The Children in the Pictures

The following article contains subject matters including sexual assault, child sexual exploitation and paedophile. If any of the following content is triggering, please visit for a detailed list of active support services.

Film activism has been always a powerful tool to raise awareness across social, environmental and political affairs. At its most successful, it has the ability to create a movement, and at its most vapid, it may enter the revolving door of sensationalised Netflix limited series, quickly replaced by next month’s doco-of-the-week.

However, while success can be a fickle audience-based phenomenon, it’s rare to see a documentary built entirely on an agenda of activism, a steppingstone if you will designed to initiate not just awareness and conversation, but instigate deliberate, essential action, both vital and relevant to the wellbeing of our global and domestic communities. But that is exactly what the compelling, and confronting documentary The Children in the Pictures aims to achieve.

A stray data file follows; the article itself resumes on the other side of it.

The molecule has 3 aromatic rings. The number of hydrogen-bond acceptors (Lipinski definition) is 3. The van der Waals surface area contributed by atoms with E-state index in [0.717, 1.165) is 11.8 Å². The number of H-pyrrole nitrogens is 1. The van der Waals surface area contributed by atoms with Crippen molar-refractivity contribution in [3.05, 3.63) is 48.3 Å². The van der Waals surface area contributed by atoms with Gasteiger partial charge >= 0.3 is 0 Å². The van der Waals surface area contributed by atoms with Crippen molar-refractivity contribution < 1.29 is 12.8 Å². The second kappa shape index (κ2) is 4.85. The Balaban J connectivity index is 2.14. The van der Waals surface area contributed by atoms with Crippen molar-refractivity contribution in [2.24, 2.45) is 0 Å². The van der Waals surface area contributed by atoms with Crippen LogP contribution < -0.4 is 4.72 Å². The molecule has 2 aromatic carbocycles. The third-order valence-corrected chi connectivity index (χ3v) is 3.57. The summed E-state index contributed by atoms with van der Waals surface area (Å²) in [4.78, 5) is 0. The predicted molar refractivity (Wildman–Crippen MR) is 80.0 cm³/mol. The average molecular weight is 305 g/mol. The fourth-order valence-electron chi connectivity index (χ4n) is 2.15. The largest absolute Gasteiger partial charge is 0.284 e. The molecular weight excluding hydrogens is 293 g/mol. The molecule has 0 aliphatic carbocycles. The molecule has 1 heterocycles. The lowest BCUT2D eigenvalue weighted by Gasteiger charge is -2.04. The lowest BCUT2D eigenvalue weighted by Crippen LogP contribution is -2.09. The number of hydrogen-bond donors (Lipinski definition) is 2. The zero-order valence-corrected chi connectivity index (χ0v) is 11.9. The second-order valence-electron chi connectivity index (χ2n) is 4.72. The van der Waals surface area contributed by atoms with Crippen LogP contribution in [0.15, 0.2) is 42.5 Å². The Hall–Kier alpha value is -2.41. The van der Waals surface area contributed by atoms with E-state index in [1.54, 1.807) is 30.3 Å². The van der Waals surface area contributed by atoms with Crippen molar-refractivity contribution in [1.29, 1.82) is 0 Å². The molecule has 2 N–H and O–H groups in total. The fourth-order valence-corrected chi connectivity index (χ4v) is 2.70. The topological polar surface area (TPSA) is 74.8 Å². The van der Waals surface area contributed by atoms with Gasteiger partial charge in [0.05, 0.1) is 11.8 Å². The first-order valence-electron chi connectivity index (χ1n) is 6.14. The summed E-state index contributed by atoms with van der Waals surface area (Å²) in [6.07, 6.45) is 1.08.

A forensic expose on the culture of child sexual exploitation, filmmakers Akim Dev (The Final Sacrifice) and AFI winner Simon Nasht (Defendant 5) have crafted an enthralling behind-the-scenes profile of ARGOS, the steadfast law enforcement unit based near Brisbane, Australia whose directive is to identify and rescue victims of the monstrous online communities that produce and trade in explicit sexual content primarily focused on and around the abuse of children.

While it may seem an unbearable subject in which commit a feature length documentary to, the film is essentially one of optimism showcasing real world solutions and intimate profiles of the law enforcements officers who have and continue to achieve tangible results in saving abused children. In fact, the film in and of itself is remarkable work of engagement against a leviathan of malevolence.